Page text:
Cory Leonard

Value Added for Liberal Arts: Plumbing for a Thoughtful Life

In career on June 23, 2013 at 1:35 pm

A new report from the American Academy of Sciences makes the case, although not passionately enough for David Brooks, a committee member, for the liberal arts and humanities as an essential part of an education.  The challenge?  Courses and faculty are moving away from the big questions of beauty, truth, and goodness for aspects of multiculturalism, intense specialization, and other intellectual trends.  The former, Brooks asserts, has a lifelong impact on students.

Brooks observes:

Somewhere along the way, many people in the humanities lost faith in this uplifting mission. The humanities turned from an inward to an outward focus. They were less about the old notions of truth, beauty and goodness and more about political and social categories like race, class and gender. Liberal arts professors grew more moralistic when talking about politics but more tentative about private morality because they didn’t want to offend anybody.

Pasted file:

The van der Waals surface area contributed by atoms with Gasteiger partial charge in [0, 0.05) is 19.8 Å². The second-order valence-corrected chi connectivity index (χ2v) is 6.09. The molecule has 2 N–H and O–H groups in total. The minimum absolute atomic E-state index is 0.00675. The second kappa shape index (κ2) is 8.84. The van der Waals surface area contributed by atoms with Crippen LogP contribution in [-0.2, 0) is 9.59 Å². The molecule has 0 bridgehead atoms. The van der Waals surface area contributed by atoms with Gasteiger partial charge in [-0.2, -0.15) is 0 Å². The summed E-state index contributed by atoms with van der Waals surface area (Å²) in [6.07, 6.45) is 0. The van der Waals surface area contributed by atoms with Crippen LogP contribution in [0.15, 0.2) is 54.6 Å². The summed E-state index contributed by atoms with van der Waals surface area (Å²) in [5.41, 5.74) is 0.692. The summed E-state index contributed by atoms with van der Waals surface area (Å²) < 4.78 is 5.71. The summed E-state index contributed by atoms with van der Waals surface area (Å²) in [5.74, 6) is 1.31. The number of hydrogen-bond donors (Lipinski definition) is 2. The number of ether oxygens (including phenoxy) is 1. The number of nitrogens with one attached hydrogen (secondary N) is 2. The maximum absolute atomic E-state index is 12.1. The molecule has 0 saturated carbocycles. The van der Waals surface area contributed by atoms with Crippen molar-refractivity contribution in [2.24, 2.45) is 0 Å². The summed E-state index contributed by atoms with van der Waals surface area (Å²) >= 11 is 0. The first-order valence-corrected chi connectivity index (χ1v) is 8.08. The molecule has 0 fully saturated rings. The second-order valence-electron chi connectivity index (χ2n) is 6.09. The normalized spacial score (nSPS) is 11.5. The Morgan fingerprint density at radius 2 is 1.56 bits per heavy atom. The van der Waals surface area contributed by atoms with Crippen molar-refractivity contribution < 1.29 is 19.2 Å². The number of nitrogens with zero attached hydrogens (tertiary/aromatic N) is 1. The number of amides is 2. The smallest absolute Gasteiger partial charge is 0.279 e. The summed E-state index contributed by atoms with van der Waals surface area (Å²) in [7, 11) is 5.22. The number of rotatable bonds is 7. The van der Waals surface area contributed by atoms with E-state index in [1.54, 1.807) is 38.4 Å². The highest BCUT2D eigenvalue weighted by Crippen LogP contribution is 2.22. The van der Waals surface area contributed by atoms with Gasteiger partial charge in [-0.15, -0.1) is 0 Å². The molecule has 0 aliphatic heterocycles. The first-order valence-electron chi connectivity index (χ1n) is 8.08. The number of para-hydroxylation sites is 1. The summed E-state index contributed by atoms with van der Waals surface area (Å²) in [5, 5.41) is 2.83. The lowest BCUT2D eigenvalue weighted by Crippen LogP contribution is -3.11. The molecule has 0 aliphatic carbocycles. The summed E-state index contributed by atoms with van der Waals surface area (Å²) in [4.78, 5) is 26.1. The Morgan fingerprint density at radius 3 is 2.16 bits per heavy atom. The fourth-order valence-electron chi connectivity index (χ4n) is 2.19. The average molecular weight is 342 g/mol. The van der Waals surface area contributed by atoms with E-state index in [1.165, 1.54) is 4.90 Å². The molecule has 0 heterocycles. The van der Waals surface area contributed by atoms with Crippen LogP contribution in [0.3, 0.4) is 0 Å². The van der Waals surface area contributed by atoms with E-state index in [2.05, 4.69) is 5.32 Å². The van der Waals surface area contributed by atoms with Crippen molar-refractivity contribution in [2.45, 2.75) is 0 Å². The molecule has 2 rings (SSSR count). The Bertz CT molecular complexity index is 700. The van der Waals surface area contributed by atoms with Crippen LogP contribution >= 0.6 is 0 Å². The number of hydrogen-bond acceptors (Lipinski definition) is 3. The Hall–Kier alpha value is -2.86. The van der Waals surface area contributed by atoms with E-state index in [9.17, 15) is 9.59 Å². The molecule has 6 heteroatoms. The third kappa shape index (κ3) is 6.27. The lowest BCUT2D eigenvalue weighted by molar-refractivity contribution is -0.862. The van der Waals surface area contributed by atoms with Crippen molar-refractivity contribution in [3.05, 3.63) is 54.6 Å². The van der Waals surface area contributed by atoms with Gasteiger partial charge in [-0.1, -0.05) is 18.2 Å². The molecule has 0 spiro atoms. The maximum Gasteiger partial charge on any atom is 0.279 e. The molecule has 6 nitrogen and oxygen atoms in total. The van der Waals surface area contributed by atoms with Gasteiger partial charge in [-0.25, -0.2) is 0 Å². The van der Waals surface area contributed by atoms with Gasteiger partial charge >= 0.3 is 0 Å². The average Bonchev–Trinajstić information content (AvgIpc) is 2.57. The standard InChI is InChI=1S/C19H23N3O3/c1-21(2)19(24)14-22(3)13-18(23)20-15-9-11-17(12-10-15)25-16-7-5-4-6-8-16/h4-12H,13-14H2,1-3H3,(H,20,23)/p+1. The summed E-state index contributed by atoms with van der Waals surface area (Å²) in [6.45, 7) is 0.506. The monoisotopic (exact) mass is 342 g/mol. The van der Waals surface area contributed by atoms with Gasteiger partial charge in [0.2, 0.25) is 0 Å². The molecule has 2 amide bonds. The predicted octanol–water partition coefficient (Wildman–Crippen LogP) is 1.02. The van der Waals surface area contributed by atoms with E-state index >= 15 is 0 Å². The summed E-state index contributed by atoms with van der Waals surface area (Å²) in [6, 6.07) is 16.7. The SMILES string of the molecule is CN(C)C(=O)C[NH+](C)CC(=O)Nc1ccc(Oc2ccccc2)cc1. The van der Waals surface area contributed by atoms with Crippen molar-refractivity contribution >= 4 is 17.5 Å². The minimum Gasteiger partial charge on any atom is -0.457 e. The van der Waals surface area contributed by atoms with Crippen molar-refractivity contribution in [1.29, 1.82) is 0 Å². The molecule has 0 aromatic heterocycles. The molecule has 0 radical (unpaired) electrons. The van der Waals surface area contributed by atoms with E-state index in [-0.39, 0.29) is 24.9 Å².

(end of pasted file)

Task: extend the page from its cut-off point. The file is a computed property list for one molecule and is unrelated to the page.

To the earnest 19-year-old with lofty dreams of self-understanding and moral greatness, the humanities in this guise were bound to seem less consequential and more boring…

The report is important, and you should read it. It focuses not only on the external goods the humanities can produce (creative thinking, good writing), but also the internal transformation (spiritual depth, personal integrity). It does lack some missionary zeal that hit me powerfully as a college freshman when the humanities were in better shape.

via NYT, The Humanist Vocation.

None of this is new for anyone who follows the issue, as Scott Sprenger, associate dean of humanities at BYU, does, where he blogs on the national debate that has led to the abandonment of French programs, career issues for students, and the shape of the overall discourse.

 

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